Professor’s motivation

Stack said he got involved in opposing the death penalty almost two decades ago as part of a sabbatical leave he took following the granting of academic tenure. He was doing public relations consulting for Steve Hawkins, then the executive director of the National Coalition to Abolish the Death Penalty, and now has a similar position with Amnesty International.

Stack said two groups were not being heard from. One was a growing list of those convicted and sentenced to death, but who were exonerated because of subsequently discovered errors or evidence. The others were relatives of murder victims who came to oppose the death penalty.

“These are people with powerful personal narratives, and whose stories need to be heard,” he said.

He said their stories, plus the work of groups such as Project Innocence, have shifted the debate from whether the death penalty deters violent crime to whether government should be trusted to administer an irreversible penalty, given the errors.

“Nobody in his right mind wants to see an innocent person executed,” Stack said. “It destroys the credibility of the system if we are punishing the wrong people.”

An Oregon chapter of Project Innocence is underway. Its first executive director will be Steven Wax, the federal public defender for Oregon.

Stack is working with a producer on a documentary film to accompany his book “Grave Injustice.” He said among the viewpoints it will include are those of a former state executioner, the parents of a murder victim, and a woman spectator injured in the 2013 Boston Marathon bombing.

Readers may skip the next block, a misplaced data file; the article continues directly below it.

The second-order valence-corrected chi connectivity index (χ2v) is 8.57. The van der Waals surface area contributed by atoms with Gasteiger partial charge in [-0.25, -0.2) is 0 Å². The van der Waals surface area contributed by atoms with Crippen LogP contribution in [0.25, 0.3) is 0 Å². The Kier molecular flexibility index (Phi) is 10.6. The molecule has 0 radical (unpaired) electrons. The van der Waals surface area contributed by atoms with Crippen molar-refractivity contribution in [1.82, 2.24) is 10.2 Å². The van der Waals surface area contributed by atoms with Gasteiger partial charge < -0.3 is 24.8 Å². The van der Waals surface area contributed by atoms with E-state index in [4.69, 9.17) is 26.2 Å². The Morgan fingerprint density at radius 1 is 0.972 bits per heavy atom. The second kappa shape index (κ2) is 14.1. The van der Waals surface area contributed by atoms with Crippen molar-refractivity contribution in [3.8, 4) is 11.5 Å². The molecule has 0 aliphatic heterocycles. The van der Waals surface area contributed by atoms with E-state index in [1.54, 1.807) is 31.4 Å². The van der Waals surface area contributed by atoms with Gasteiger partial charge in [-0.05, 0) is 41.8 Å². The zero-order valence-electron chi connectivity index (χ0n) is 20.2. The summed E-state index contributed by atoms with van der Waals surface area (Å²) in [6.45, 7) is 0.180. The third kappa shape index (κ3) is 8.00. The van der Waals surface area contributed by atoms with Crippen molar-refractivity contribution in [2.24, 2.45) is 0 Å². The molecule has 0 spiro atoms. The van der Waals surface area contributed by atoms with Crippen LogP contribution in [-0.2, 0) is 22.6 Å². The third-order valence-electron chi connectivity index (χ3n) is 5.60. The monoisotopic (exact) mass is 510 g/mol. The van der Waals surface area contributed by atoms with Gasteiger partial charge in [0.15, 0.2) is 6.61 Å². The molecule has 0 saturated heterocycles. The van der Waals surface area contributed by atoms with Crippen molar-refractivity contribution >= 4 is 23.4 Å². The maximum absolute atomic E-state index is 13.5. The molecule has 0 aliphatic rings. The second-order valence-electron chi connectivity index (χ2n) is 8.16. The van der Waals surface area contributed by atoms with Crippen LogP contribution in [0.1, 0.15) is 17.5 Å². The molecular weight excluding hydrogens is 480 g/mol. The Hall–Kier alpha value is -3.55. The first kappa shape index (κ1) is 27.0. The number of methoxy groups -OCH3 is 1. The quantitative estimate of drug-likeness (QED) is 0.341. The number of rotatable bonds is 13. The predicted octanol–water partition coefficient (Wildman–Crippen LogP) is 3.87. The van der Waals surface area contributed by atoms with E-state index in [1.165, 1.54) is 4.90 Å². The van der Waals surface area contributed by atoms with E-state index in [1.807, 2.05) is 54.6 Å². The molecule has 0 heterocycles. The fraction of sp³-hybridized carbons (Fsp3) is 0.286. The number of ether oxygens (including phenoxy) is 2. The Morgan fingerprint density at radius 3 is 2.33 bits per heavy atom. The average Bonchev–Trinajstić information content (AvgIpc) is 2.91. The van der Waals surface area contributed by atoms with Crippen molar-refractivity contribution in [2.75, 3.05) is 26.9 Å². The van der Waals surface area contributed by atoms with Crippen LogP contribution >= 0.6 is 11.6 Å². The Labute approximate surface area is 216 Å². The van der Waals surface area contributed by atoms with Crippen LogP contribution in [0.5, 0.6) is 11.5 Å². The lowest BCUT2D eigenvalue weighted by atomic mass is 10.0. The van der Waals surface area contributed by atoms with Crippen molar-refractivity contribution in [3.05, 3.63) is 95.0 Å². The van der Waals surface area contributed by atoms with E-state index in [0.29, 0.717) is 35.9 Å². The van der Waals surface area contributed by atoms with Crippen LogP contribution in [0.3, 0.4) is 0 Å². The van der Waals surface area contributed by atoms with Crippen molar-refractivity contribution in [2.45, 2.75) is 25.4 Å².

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‘It’s still killing’

The death penalty received renewed national attention April 29 when a botched lethal injection in Oklahoma eventually resulted in the death of the inmate 43 minutes later.

Richard Stack, a professor at American University in Washington, D.C., said universities and other research institutions are required to lay out their testing procedures before they can administer a variety of experiments.

“What Oklahoma did would not pass muster with an institutional review board,” he said, either with the kind of drugs or amounts administered — which can be secret — or the people assigned to carry out the execution.

Drug manufacturers and medical doctors are increasingly disassociating themselves from lethal injections, Stack said, even though such injections were developed in the late 1970s as an alternative to the electric chair, gas chamber or firing squad.

Gary Gilmore, the first to be put to death after the U.S. Supreme Court allowed capital punishment to resume in 1976, died at the hands of a firing squad in Utah in 1977.

The high court upheld Kentucky’s bid to use a single drug, instead of a three-drug mix, in lethal injections in a 2008 case.

“But the court should not be asking how we do it,” Stack said. “It should be asking: Should we do it? No matter how much we move to make it a more humane way of killing, it’s still killing.”

Nevertheless, Stack said, he thinks the recent attention will result in a slowdown in executions.